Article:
Newspaper fails to prove defence of truth
The Eastern Cape High Court (Grahamstown) has awarded R20 000 damages to a man who was party to encouraging a mass occupation of municipal land in Mdantsane, after it found the Daily Dispatch had defamed him. The court found that while Mzukisi Soyi may have acted unlawfully by encouraging the illegal occupation of municipal land and use of electricity, the newspaper had defamed him by incorrectly reporting he had sold the plots to people as part of a ‘scam’.
Soyi sued the Dispatch for R1m, saying the newspaper had defamed him by reporting in 2013 that he was scamming unsuspecting people out of money by divvying up municipal land in Mdantsane and selling off plots for R300 each.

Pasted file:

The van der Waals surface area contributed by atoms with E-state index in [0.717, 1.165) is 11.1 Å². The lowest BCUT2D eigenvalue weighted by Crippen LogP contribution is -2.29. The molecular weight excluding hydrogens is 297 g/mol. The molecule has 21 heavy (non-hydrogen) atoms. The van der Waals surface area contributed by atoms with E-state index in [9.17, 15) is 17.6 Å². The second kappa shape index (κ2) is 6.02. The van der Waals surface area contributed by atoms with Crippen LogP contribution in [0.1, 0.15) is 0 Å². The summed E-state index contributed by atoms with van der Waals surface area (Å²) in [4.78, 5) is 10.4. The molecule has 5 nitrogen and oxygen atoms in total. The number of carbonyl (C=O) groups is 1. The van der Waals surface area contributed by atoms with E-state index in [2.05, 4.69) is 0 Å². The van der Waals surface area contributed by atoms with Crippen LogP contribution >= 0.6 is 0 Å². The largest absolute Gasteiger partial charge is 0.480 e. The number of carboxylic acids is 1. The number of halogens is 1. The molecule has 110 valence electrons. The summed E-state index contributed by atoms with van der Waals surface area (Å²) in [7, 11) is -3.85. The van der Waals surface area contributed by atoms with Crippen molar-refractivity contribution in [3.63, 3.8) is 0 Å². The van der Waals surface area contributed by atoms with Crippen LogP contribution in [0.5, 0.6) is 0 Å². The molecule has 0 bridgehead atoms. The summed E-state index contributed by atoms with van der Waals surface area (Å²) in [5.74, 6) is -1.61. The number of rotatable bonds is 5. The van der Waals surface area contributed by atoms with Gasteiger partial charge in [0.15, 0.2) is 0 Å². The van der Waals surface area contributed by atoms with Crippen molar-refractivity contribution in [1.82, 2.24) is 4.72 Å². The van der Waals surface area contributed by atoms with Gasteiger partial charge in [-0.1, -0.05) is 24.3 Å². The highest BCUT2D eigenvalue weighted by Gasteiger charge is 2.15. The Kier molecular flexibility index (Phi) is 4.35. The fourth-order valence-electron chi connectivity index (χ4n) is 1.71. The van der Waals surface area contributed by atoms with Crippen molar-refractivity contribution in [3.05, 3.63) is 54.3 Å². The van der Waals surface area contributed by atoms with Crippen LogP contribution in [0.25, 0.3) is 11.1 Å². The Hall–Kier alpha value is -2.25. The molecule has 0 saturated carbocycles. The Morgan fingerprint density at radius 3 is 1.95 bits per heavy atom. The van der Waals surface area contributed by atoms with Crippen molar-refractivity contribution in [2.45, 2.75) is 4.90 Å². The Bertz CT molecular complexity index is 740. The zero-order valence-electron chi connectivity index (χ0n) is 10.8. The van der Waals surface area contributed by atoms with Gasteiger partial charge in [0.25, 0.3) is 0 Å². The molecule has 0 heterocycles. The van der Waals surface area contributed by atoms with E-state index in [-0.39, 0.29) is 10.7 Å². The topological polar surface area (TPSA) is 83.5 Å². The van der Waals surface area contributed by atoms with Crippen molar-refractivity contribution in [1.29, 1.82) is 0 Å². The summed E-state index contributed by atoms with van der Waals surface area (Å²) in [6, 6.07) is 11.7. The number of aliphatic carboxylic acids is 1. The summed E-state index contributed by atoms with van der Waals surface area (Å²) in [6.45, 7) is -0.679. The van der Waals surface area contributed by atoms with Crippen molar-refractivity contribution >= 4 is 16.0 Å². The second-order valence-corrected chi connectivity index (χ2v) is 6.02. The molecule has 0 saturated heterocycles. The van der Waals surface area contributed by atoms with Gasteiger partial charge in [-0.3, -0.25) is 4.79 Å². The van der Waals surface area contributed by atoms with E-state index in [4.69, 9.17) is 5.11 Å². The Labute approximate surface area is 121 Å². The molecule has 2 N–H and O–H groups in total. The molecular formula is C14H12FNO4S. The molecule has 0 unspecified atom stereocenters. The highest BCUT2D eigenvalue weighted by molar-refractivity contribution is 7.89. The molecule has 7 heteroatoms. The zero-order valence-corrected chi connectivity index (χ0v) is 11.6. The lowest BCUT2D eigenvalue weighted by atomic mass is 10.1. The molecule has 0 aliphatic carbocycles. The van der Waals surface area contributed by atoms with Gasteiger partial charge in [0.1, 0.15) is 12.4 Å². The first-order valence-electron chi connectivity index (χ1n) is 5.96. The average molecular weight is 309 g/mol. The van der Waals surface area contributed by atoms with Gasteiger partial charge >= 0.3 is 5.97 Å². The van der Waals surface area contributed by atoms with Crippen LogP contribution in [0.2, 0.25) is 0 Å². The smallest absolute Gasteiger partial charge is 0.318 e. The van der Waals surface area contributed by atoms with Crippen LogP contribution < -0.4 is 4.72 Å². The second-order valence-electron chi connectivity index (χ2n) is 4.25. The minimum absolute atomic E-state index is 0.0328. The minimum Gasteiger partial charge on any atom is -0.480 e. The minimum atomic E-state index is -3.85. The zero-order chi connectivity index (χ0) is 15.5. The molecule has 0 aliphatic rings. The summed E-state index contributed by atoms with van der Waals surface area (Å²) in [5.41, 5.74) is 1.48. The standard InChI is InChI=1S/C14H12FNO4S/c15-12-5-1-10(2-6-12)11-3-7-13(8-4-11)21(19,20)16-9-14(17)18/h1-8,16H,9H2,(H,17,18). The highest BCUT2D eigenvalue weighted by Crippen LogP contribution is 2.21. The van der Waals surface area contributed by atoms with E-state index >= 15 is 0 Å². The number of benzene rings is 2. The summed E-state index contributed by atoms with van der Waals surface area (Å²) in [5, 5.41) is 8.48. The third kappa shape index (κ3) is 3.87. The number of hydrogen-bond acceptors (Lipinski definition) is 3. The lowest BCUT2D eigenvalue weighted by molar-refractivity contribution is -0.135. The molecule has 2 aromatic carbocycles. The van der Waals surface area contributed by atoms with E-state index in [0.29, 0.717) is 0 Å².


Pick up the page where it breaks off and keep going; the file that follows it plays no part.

While the Dispatch acknowledged the article was defamatory, it argued it was true and in the public interest to expose it, says a Saturday Dispatch report.
But Judge Murray Lowe said the newspaper had not succeeded in proving the defamation defence of truth and public benefit.
He found the newspaper, which had acquired its knowledge via an undercover reporter who had taped conversations with Soyi, had ignored Soyi and other committee members’ explanations for why they required the R300. Soyi and another committee member claimed the R300 was to clear plots for people.
However, Lowe said the courts had consistently rejected that damages in such cases should be punitive. The newspaper and the reporter had acted out of a sense of duty. ‘In my view, an award of damages of R20 000 would be more than adequate in all the circumstances, especially having regard to (Soyi’s) role in what must certainly be regarded as the encouraging of unlawful land occupation, let alone reference to encourage unlawful electrical connection.’
He ordered the Dispatch to foot the legal costs but only on the lower Magistrate's Court scale.
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